Practicing yoga significantly reduces the stress and depression that typically strikes Alzheimer’s patient caregivers, new research shows.
Spouses, children, relatives and others who care for the nation’s estimated 5.4 million Alzheimer’s patients face a much greater risk than others of suffering from stress, depression, loneliness, exhaustion and fear, studies have shown. And care for the caregivers is sometimes difficult to provide.
But researchers at the University of California-Los Angeles found practicing yoga and brief meditation sessions daily can ease such symptoms and slow age-related declines in mental abilities caregivers often experience.
The study, published in the International Journal of Geriatric Psychiatry, noted as the U.S. population ages in coming decades, the number of Alzheimer’s patients and caregivers will skyrocket.
"On average, the incidence and prevalence of clinical depression in family dementia caregivers approaches 50 percent,” said lead researcher Dr. Helen Lavretsky. “Caregivers are also twice as likely to report high levels of emotional distress."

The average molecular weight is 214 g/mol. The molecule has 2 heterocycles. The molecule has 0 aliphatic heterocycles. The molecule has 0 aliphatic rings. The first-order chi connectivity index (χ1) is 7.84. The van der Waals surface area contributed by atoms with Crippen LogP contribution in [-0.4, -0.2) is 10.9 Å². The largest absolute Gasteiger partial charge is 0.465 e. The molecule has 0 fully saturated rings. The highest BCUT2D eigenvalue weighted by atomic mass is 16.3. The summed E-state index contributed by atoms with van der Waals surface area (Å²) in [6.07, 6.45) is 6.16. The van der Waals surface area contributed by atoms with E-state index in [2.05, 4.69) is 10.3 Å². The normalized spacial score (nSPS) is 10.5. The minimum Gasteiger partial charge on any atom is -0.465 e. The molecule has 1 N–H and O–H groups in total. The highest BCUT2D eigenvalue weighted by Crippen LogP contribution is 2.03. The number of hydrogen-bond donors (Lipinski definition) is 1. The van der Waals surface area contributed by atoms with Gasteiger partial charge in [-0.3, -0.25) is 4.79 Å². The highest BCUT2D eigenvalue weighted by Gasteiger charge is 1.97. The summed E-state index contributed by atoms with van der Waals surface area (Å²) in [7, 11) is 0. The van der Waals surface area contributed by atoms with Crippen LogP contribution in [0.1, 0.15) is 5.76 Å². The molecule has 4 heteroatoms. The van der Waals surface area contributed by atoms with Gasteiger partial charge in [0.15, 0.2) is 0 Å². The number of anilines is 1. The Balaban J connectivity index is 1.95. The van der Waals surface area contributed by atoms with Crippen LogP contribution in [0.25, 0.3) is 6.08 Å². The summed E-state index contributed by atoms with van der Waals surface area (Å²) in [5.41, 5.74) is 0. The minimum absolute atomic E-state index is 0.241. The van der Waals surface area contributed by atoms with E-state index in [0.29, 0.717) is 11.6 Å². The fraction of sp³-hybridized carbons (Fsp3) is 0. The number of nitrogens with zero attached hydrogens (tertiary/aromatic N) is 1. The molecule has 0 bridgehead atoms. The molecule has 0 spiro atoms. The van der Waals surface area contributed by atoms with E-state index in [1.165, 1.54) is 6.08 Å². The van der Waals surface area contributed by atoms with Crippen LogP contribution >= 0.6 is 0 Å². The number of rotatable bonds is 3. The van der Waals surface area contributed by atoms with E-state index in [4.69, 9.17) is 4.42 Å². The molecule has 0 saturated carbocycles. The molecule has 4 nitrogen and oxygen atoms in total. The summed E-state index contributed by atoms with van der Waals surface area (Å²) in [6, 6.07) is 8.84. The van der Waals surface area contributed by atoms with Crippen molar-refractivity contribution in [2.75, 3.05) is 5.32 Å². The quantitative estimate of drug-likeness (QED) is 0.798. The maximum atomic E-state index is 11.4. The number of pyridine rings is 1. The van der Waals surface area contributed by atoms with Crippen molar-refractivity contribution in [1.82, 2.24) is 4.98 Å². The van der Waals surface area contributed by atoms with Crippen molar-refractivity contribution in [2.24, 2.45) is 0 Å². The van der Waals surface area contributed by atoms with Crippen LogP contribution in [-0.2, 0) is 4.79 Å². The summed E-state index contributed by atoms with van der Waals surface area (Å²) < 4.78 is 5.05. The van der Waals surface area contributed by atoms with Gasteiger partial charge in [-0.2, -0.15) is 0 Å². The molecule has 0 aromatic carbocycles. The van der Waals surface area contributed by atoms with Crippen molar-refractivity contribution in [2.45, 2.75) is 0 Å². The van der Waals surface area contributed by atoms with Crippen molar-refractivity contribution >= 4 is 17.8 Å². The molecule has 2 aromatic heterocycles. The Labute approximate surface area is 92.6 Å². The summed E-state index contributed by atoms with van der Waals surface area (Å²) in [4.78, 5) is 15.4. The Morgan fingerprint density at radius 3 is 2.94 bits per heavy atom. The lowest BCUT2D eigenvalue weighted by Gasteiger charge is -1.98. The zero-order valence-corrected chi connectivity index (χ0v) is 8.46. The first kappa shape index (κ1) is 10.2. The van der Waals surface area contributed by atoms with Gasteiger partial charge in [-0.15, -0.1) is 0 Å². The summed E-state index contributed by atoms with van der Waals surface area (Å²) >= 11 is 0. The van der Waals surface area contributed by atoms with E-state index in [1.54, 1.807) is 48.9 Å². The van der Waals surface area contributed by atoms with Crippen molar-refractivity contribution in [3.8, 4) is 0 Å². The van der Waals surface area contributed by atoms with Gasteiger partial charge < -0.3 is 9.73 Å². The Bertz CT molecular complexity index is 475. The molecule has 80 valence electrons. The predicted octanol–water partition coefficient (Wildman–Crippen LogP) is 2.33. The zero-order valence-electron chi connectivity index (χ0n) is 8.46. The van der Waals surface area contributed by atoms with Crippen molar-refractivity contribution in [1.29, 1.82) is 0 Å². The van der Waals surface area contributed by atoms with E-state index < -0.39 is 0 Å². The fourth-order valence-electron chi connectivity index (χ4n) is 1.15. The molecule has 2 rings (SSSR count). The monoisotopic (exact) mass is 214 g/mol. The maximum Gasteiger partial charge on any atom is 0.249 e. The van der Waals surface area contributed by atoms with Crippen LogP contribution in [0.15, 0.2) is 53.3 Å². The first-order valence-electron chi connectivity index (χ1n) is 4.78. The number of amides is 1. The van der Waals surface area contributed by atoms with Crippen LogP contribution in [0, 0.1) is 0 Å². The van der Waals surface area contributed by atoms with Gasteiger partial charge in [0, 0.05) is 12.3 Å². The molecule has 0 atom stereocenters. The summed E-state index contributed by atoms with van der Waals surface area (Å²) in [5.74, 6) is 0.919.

Those factors may put them at an increased rate of heart disease and mortality, she added.
For the UCLA study, Lavretsky and her colleagues recruited 49 family caregivers -- aged 45 to 91 years -- including 36 adult children and 13 spouses. The participants were divided into two groups. One was taught a brief, 12-minute yoga practice that included meditation, which was performed every day. The other group was asked to relax in a quiet place with their eyes closed while listening to instrumental music on also for 12 minutes every day.
After two months, the researchers found that the yoga-meditation group had significantly lower levels of depressive symptoms and greater improvement in mental functioning, compared with the group that listened to music. In the meditation group, 65 percent showed a 50 percent improvement in depression symptoms, compared to 31 percent for the music listeners.
“Our study suggests a simple, low-cost yoga program can enhance coping and quality of life for the caregivers," the researchers concluded.